Care and Planting Instructions

Rosemary likes dry to average, well-drained soil. Space plants 10-20” apart. It prefers a sheltered position such as on the south or southwest side of a wall or foundation. It tolerates part shade, but the flavor of the plant may be weakened if it doesn’t get enough sun. Easy to grow, it does not require extra watering. Plant height is 24-48”.

In the summer, fertilize plants after the flowers have appeared. Keep trimmed for a more lush appearance. Prune the plants after flowering. As with all varieties of Rosemary, it performs very well in pots and may be brought indoors for winter use. Drought tolerant.

Attracts honeybees. Deer resistant, repels carrot flies outdoors and moths indoors.

Rosemary, Common
rosmarinus officinalis Taurentius

Rosemary has been known since the misty origins of European culture, not only for its cosmetic, medicinal and symbolic value, but as the dominant spice in a huge variety of foods. Rosemary bread, rosemary potatoes, rosemary chicken…the list goes on and on. Its pungent flavor is particularly delicious combined with most meats, and with vinegars and garlic.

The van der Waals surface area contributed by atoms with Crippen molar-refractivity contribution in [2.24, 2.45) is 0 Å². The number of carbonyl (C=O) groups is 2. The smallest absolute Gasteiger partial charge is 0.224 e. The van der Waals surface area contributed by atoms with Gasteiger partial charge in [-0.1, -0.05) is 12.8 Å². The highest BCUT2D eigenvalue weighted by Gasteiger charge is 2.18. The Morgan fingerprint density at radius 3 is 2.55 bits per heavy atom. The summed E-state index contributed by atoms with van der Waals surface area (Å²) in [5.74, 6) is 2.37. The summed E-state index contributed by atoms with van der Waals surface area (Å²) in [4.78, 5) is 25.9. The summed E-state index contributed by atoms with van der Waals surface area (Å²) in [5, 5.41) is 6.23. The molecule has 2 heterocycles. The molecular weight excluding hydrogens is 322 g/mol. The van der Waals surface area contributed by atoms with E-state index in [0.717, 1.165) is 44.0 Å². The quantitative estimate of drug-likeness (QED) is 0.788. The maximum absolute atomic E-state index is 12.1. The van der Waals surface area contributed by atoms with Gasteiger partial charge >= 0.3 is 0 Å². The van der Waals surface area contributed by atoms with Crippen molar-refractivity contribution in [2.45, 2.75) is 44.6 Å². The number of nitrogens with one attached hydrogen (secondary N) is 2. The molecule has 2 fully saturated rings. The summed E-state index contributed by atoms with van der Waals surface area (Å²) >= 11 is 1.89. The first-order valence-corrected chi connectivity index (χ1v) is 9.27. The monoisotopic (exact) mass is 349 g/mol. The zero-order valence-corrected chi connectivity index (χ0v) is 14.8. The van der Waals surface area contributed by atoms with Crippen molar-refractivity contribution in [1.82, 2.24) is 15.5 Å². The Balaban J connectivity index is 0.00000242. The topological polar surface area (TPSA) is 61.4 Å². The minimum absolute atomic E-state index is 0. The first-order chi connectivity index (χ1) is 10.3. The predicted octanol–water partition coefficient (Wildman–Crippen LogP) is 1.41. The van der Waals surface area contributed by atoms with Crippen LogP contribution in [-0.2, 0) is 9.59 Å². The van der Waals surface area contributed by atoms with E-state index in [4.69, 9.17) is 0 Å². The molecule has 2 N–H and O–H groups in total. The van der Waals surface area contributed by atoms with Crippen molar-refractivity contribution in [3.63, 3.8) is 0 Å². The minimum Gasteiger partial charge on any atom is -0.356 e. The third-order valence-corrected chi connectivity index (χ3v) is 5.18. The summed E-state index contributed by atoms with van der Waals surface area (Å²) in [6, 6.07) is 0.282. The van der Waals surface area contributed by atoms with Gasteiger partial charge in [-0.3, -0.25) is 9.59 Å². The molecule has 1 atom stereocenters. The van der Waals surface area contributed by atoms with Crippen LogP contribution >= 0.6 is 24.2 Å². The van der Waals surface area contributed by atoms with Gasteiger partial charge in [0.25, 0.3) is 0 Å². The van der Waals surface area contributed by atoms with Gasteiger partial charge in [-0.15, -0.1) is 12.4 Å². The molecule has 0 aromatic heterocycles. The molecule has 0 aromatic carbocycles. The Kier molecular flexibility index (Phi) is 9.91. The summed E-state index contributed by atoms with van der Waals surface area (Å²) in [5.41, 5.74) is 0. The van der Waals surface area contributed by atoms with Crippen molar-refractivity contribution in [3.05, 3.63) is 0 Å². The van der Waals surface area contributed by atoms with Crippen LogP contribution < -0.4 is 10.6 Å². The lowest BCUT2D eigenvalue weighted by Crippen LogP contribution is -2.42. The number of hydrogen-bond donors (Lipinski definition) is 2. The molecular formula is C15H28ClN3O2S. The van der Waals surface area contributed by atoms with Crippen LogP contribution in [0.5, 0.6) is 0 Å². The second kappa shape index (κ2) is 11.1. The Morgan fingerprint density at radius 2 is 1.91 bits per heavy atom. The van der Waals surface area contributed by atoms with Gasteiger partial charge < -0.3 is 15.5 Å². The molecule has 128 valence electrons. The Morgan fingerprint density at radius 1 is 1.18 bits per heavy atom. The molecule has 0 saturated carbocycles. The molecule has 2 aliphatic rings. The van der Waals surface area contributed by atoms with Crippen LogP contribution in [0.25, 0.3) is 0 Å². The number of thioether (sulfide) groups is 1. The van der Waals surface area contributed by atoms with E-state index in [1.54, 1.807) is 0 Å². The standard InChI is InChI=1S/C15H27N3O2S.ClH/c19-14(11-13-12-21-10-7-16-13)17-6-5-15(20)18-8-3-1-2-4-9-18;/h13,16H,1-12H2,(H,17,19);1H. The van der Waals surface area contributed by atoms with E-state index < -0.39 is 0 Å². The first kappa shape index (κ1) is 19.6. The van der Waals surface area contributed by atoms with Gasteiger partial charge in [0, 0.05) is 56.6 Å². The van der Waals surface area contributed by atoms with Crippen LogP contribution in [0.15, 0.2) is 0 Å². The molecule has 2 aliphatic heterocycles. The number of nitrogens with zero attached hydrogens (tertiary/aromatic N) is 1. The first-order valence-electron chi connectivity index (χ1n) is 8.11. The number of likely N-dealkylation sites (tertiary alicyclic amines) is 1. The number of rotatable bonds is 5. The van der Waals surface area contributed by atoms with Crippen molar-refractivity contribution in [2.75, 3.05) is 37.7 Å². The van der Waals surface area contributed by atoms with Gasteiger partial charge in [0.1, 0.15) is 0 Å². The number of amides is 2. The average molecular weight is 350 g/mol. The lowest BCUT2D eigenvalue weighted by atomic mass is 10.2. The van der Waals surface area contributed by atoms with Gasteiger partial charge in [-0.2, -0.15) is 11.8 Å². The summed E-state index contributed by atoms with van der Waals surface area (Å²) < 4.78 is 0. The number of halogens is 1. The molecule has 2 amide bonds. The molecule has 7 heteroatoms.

Rosemary is easy to grow, and does not require extra watering. In a sunny location it will thrive, and produce large amounts of beautiful pure blue flowers. It responds well to trimming and can be shaped like an evergreen bush. In warmer climates rosemary is an evergreen and grows to be a very large bush or can be trimmed like a small tree. The rosemary plant originates in the Mediterranean region and means ‘dew of the sea’ in Latin.

Rosemary may be used dry or fresh. For fresh use, pick early in the morning for the highest oil content. Leaves, tips and flowers can all be used. Chop finely or tie stems together and remove before serving to infuse flavor.

For longer term storage, cut whole stems and tie bunches together in small batches. Hang in a dry location out of the sun that will receive plenty of air. Rosemary leaves may also be dried on screens in a dry, shady location. Simply strip the leaves from the stems and scatter on drying screens. Stir occasionally to help even drying. Do not use heat to dry rosemary as the oils can be volatile. Store in air-tight containers in a dry, dark location.

Rosemary may also be frozen using the ice cube method in water or olive oil.